VILNIUS - Lithuania will not seek compensation from Volkswagen for environmental damage that resulted from the German carmaker cheating on emissions tests, as it does not have sufficient evidence to support such a claim, Environment Minister Kestutis Treciokas said.
However, the European Union is considering the implementation of tougher testing of diesel-engine cars in mid-2017, he said.
According to Treciokas, Lithuania has no grounds to demand compensation from Volkswagen as carbon dioxide (CO2) and nitrogen oxide emissions are not checked during roadworthiness tests. Particulate emissions do not exceed the permissible levels.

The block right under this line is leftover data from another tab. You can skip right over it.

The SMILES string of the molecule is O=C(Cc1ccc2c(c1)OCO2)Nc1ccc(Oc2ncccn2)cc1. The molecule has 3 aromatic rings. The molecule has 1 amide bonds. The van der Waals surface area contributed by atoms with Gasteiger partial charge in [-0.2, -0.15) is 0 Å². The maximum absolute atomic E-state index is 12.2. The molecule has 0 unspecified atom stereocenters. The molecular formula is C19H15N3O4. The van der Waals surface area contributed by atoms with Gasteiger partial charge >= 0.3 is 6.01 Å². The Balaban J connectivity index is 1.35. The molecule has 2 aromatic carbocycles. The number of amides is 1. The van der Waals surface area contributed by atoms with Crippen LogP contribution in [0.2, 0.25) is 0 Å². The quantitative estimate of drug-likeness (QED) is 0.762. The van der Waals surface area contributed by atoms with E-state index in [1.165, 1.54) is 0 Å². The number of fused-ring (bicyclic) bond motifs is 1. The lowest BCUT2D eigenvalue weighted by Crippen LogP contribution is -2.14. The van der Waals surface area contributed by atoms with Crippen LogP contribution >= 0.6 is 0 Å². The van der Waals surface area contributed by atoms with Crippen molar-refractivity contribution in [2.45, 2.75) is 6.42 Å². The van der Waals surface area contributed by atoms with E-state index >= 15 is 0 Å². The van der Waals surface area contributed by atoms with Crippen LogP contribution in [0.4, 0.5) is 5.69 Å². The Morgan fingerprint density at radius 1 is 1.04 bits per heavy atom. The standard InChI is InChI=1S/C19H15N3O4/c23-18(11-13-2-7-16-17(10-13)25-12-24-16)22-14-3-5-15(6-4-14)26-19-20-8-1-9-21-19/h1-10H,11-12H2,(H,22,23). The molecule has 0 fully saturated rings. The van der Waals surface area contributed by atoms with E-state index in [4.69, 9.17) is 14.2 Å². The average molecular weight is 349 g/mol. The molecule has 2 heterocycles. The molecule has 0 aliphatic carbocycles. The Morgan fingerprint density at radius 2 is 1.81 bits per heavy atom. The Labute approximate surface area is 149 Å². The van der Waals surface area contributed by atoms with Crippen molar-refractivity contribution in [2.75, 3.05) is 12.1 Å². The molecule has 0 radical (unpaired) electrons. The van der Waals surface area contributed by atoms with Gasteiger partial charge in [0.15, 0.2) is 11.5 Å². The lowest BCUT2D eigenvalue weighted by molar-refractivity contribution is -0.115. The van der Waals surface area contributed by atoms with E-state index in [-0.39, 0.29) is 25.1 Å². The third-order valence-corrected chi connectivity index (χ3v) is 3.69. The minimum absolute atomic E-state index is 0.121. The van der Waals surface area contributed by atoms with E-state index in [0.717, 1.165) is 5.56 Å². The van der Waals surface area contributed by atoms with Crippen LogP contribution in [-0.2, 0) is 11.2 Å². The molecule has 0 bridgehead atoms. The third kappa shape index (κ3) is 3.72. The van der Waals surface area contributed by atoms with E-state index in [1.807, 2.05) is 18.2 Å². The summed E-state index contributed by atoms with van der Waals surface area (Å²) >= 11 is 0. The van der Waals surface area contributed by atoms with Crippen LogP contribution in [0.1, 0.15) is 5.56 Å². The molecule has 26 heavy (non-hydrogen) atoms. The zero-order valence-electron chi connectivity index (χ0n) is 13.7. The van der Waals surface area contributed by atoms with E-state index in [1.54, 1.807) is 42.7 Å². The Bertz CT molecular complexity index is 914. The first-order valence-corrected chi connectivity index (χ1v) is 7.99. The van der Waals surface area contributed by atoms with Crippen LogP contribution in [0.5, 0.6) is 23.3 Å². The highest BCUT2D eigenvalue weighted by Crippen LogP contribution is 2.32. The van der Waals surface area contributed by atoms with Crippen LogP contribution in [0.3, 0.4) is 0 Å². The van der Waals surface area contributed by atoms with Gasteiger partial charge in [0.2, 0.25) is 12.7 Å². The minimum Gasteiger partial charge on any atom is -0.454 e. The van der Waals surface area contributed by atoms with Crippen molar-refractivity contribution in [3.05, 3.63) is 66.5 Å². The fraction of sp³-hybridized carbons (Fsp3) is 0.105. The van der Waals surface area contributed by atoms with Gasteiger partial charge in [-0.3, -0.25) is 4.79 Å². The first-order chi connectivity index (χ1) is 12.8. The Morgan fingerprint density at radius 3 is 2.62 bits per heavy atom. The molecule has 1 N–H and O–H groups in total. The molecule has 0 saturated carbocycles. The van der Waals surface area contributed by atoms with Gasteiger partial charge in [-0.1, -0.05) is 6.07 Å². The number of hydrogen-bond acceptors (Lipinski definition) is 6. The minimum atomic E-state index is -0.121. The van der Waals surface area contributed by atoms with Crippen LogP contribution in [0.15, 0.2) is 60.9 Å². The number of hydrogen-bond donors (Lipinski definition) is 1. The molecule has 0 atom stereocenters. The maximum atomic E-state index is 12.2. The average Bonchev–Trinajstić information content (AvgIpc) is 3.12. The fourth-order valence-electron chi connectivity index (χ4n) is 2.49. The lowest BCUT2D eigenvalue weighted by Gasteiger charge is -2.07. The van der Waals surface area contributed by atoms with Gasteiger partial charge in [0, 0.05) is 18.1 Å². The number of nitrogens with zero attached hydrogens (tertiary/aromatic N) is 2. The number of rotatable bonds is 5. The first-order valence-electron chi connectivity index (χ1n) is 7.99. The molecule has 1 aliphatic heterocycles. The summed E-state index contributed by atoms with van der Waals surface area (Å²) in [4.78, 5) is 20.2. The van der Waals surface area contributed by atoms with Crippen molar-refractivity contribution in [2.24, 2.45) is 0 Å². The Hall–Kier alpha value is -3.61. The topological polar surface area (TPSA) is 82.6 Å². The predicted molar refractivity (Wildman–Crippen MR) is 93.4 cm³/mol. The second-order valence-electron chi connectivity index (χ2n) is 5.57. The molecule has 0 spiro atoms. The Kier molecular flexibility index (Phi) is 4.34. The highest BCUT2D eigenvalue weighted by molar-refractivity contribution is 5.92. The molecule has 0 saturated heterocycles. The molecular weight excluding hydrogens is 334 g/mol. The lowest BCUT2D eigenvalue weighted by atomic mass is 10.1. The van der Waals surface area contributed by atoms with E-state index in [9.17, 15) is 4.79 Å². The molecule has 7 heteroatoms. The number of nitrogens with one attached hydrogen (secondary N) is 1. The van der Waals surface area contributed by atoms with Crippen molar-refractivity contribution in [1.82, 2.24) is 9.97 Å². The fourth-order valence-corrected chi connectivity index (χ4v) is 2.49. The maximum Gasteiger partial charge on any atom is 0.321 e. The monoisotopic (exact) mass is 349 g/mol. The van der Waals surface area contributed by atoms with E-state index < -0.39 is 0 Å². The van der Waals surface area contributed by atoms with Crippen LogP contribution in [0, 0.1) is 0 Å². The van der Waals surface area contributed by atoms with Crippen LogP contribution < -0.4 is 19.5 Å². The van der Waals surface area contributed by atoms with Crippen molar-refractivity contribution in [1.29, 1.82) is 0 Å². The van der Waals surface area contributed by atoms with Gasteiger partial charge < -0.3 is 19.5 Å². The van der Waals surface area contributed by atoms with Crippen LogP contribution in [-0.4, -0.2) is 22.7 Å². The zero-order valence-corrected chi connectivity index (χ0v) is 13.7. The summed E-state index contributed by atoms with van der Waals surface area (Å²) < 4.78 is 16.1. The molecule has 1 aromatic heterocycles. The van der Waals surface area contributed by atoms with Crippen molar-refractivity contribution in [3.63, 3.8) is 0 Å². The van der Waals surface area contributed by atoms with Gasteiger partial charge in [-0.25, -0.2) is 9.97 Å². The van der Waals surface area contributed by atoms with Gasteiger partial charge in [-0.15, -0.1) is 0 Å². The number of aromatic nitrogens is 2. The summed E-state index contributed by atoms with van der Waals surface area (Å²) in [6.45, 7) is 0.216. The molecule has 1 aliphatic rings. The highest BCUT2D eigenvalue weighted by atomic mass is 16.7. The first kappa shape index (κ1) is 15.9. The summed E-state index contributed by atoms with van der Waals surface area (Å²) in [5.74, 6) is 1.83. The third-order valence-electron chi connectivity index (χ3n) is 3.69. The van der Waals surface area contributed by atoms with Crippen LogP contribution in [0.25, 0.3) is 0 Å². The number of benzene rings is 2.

“Legally, we have no grounds. Unfortunately, based on the established standards that we check, we cannot say that the requirements were breached. In order to assess the damage, we would have to test all of these 6,500 cars under real driving conditions, which is not possible even in theory,” he told BNS.
The Environment Ministry has conducted a probe regarding Volkswagen cars fitted with software designed to cheat emissions tests.
According to Treciokas, the European Commission and EU member states are considering passing a directive that would require CO2 and nitrogen oxide emissions be measured as part of a roadworthiness test.
There are around 6,800 Volkswagen cars with the so-called “defeat devices” in Lithuania.